Norah O'Donnell played up the possible negative impact of the hidden camera video of Mitt Romney on Tuesday's CBS This Morning. Regarding the elderly vote, O'Donnell asked 2008 McCain presidential campaign manager Rick Davis, "Did Mitt Romney just insult many of the people who end up voting Republican?"
Co-anchor Charlie Rose led the interview of Davis with a question on the impact of the remarks, and threw in the reported splits in the presidential nominee's campaign: "So, how damaging is this, and all these reports of dissension within the Romney camp?" O'Donnell followed up with her "insult" hint about Romney, as she cited figures from the liberal Tax Policy Center.
The New York Times is going the way of MSNBC. I suspect they're going to find that appealing to the Angry Left is not a successful business model.
Rather than investigate the campaign donations paid out to Senators Dodd, Clinton, and specifically, Barack Obama, by Fannie Mae and Freddy Mac, the NYT focused instead on McCain aide Rick Davis's employment by the consulting firm, Davis & Manafort.
In some of the strongest criticism of the media yet during this campaign, John McCain's senior adviser Steve Schmidt on Monday blasted the New York Times for being an advocate for Democrat presidential candidate Barack Obama.
In a scathing attack, Schmidt said the Times had "cast aside its journalistic integrity and tradition to advocate for the defeat of one candidate, in this case John McCain, and advocate for the election of the other candidate, Barack Obama."
During a press conference call, after CNN's Dana Bash asked campaign manager Rick Davis about a Times article accusing him of getting paid for doing advocacy work that benefitted Fannie Mae and Freddie Mac, Schmidt jumped in to absolutely lambaste the Gray Lady for its clearly biased reporting during this election cycle (audio available here, picture courtesy New York Times/AP):
On Friday's "Good Morning America," news anchor Chris Cuomo derided John McCain's campaign manager for a "frivolous, childish" ad comparing Barack Obama to a celebrities such as Paris Hilton and Britney Spears. Cuomo, who is the son of former New York Democratic Governor Mario Cuomo and the brother of the state's current Democratic attorney general, even tried to goad Davis into pledging to not run any similar ads in the future.
He prompted, "...Your candidate started by saying he wanted to run a different type of campaign. Do you want to put out a pledge? No more ads like this? Let's leave the personal alone. Let's talk about what we'll do for America." He also played a clip of McCain pledging to run a respectful campaign and then complained, "So that's what we expected from John McCain...What's going on here?"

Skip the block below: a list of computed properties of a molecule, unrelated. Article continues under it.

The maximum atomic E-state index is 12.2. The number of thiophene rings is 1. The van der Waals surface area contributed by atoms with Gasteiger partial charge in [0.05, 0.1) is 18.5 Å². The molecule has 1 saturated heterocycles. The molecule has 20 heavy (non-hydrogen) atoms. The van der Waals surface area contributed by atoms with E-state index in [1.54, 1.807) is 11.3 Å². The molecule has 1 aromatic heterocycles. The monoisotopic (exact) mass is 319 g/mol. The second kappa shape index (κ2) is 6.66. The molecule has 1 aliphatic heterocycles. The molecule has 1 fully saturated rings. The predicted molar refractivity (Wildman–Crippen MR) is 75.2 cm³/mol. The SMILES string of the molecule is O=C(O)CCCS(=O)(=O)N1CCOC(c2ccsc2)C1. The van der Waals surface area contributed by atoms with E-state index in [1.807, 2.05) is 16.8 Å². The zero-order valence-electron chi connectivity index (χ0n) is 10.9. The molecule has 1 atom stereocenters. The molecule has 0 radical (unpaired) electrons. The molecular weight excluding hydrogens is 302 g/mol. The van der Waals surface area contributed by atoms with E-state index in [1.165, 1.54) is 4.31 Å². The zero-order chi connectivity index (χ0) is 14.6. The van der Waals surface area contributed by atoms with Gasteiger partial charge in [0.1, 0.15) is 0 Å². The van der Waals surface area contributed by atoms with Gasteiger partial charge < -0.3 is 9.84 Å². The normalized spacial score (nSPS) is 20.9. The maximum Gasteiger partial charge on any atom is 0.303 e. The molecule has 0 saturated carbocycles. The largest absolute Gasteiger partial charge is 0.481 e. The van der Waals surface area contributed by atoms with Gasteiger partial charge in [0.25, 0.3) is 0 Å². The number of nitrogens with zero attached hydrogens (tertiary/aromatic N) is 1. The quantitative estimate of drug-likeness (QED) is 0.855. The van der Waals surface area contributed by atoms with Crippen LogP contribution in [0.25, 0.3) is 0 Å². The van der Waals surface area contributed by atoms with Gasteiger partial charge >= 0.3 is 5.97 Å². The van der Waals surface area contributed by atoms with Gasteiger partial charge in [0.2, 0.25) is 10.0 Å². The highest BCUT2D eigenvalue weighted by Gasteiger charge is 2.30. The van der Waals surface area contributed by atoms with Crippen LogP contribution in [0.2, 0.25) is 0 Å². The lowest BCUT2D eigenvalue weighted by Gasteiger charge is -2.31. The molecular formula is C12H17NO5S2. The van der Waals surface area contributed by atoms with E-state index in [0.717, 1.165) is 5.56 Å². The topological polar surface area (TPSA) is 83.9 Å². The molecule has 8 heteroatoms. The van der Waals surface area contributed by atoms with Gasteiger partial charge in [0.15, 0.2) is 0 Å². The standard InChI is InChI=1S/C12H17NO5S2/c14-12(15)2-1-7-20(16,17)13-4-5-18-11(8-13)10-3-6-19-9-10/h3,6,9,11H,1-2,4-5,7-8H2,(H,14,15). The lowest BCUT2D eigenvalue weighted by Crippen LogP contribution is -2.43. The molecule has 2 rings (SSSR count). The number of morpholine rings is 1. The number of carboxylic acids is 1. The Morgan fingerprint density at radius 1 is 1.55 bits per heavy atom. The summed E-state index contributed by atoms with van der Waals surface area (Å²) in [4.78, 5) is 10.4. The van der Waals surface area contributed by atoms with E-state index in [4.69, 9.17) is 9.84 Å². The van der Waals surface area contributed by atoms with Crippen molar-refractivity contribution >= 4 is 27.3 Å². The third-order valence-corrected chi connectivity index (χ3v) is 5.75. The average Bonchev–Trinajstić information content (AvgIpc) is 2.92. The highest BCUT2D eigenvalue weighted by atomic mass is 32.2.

Thank you, Andrea Mitchell. No, really, I mean it. Thank you for providing some of the clearest evidence yet of just how much the press corps following Barack Obama has blinders on for its man. Mitchell has let it be known that "the people covering the campaign" don't think Obama played the race card with his currency crack. Andrea appeared on Morning Joe today just before 8 AM EDT.
ANDREA MITCHELL: I have to tell you that the people who heard Barack Obama say what he said Wednesday night—and it's very similar to things he's said in Paris and Berlin and a lot of other stops—it's very self-deprecating. He says "I don't look like other people who have been President of the United States," most people who watched that, I don't know very many people who've watched that, and the people in the audience, the reporters, have never interpreted it, have never inferred from that, that he is making some kind of racial statement, but that's the way the McCain camp says that they took it, and Rick Davis by putting it out there, sure --
JOE SCARBOROUGH: Andrea, excuse me for a minute. How can it be self-deprecating when he says, when Barack Obama says, that John McCain's camp is going to say "I look different"? Or when he says they're going to try to scare you because I'm black. How is that--because I've heard "self-deprecating" a couple times--how in the hell is that self-deprecating?
On Thursday’s CBS "Early Show," co-host Harry Smith teased upcoming coverage of accusations of John McCain having an affair with lobbyist Vicki Iseman: "And Republican front-runner John McCain blasted on the front pages of The New York Times...not exactly the coverage you may be looking for if you're running for president." Later, Smith introduced the segment by exclaiming: "This bombshell report that Republican front-runner John McCain may have had a romantic relationship with a lobbyist who was a visitor to his office and traveled with him on a client's corporate jet."
In a following report by correspondent Nancy Cordes, the New York Times article was quoted:
According to The Times, the aides warned him "he was risking his campaign and career" because Iseman's firm had telecom clients with business before his Senate committee. They say quote, "McCain acknowledged behaving inappropriately and pledged to keep his distance from Iseman."
Cheap Shots Fit to PrintThis would make even the Daily Kos and MoveOn.org blush.
Well, maybe not. But still, ... .
The New York Times on Wednesday evening went to the web with "For McCain, Self-Confidence on Ethics Poses Its Own Risk", an innuendo-filled and fact-deprived 3,000 word ramble on the 1999 professional interactions between now virtually certain Republican Presidential nominee John McCain and lobbyist Vicki Iseman. They then extrapolated the unproven impropriety of this alleged "relationship" into a broader questioning of McCain's ethics.
Both McCain and Iseman flatly deny the affair. Their refutation, and the Times' protracted inability to gather any evidence to the contrary, should in no way have served to prevent them from levying the accusation in long form print, apparently.